History and Background on the Harzer Schmalspurbahnen, GmbH

A 2-10-2T pounds upgrade with a revenue train in May 2009.

A 2-10-2T pounds upgrade with a revenue train in May 2009.

Editor's Note: Text adapted from a Trains Magazine article written and photographed by Davidson Ward and published in the Historic Trains Today issue of the magazine in May 2010.

Nestled in the shadow of the largest mountain in Northern Germany, the Harz Narrow Gauge Railways steam locomotive preparation yard is a constant bustle of activity. Anyone on the grounds early in the morning will witness six to ten steam locomotives hissing and simmering as though time had stood still, surrounded by the people who labor to get them ready for a hard day's work.

The Harz Narrow Gauge Railways, which owns 25 steam locomotives, 10 diesel railcars and 10 diesel locomotives to run more than 90 trains on any given summer day, has an 87-mile rail network, much of which is as modern as any mainline railroad to-day. With automatic block signals, centralized traffic control, automatic switches, welded rail, and steel ties, this railroad is anything but a typical tourist operation.

History of the HNGR

The Harz Narrow Gauge Railways (HNGR), known as the Harzer Schmalspurbahnen GmbH in German, has an incredibly dynamic and diverse history. Three private railroads surveyed and built the current rail network between 1886 and 1897 to serve the Harz region with both freight and passenger transportation. At the time of their construction, a narrow gauge of 1 meter (3 feet 3.25 inches) was selected for its lower capital cost and its ability to hug the sharp mountains, the same reasons some U.S. roads built 3-foot gauge lines.

Further, in 1899, the private railroads completed a tourist line which went between the mountain village of Drei Annen Hohne to the Brocken, the highest point in Northern Germany and the mythological home of the witches and devils described by the German playwright Johann Wolfgang von Goethe in his play "Faust."

[Guido Kroll] Until the beginning of the Nazi regime in 1933, the railroads maintained a strong business. Then profits began plummeting, culminating in 1945 with the end of World War II.

"When the Russians finally reached Berlin and declared victory, the Americans had just arrived here in Wernigerode. In a deal to get a piece of the capital city, the Americans gave the Russians the entire state of Saxony-Anhalt. The communist rule that followed slowed modernization enough that steam locomotives were not phased out, rather new ones were built [in the 1950's]!" says Guido Kroll, [LEFT] manager of locomotives in Wernigerode.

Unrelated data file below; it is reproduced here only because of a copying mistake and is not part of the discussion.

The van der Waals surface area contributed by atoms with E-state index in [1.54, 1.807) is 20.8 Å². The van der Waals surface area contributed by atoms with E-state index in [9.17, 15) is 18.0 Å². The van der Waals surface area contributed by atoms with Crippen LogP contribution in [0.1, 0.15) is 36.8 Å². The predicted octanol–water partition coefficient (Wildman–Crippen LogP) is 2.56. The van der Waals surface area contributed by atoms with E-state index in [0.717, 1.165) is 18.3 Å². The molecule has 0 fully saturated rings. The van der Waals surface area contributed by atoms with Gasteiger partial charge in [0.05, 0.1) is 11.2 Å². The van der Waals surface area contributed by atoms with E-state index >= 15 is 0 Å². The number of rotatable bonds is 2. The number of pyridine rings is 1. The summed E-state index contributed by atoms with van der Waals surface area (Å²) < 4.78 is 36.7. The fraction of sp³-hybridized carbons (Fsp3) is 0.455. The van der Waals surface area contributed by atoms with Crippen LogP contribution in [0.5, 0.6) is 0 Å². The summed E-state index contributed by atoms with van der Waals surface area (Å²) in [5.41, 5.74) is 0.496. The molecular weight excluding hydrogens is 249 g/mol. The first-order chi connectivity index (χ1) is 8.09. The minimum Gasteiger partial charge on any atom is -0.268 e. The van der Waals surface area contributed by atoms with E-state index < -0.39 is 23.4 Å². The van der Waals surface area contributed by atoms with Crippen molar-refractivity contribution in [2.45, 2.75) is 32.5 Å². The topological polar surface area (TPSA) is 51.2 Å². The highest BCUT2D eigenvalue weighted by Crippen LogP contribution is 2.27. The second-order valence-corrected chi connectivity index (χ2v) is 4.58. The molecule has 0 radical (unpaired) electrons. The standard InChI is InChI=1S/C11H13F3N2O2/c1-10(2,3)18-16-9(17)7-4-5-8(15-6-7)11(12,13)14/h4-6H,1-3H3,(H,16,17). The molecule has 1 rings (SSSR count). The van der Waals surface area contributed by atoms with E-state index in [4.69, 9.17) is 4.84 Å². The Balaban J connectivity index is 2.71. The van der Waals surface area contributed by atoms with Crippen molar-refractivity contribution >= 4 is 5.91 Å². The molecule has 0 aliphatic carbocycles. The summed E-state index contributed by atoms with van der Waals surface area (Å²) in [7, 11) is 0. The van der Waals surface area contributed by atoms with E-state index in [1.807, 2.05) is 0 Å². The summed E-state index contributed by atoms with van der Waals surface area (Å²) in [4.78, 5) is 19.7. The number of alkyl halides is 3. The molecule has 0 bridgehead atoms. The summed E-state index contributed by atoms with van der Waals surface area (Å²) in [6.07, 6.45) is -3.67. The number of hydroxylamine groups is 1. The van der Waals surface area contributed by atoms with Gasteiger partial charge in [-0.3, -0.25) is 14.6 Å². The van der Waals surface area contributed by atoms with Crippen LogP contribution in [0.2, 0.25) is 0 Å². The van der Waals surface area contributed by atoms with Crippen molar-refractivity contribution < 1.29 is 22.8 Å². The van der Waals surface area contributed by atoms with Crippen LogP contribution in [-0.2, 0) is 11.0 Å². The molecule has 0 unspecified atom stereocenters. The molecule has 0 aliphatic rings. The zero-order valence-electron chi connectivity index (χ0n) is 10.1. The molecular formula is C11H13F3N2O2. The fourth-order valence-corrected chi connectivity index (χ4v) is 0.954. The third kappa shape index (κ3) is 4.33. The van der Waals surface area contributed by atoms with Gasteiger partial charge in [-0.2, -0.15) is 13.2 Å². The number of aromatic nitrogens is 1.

The Russians and the East German National People's Army set up a lookout post on top of the Brocken and, for 28 years, from 1961 until 1989, prohibited civilians from going there; it was the perfect vantage point for overseeing West Germany. During this post-war period, the East German Deutsche Reichsbahn operated the railroads.

By the time Deutsche Reichsbahn was planning to dieselize the HNGR in the 1980s, the East German government had already placed the line under national preservation protection, shielding its remaining fleet of 26 steam locomotives from replacement (though 99 5904 was scrapped in 1990). After the fall of the Iron Curtain and the Reunification of Germany, the newly formed Harz Narrow Gauge Railways took over the narrow gauge railroads on Feb. 1, 1993. Doing so made the HNGR the first non-federal railway company to provide regular freight and passenger service in the eastern part of the re-unified Germany.

Service in the Mountains

hat sets the Harz Narrow Gauge Rail-ways apart from almost every other tourist railroad in Europe and the United States is the broad spectrum of services it provides. Of course being able to run multiple steam trains 365 days a year is an incredible feat, but the sheer volume of ridership and scale of the company's undertakings are staggering.

Every year about 1.2 million people ride on HNGR trains. Of those, about 700,000 people travel as tourists up to the Brocken. The remaining 500,000 are a mixture of tourists traveling from city to city and locals using the railways as a means of everyday transportation.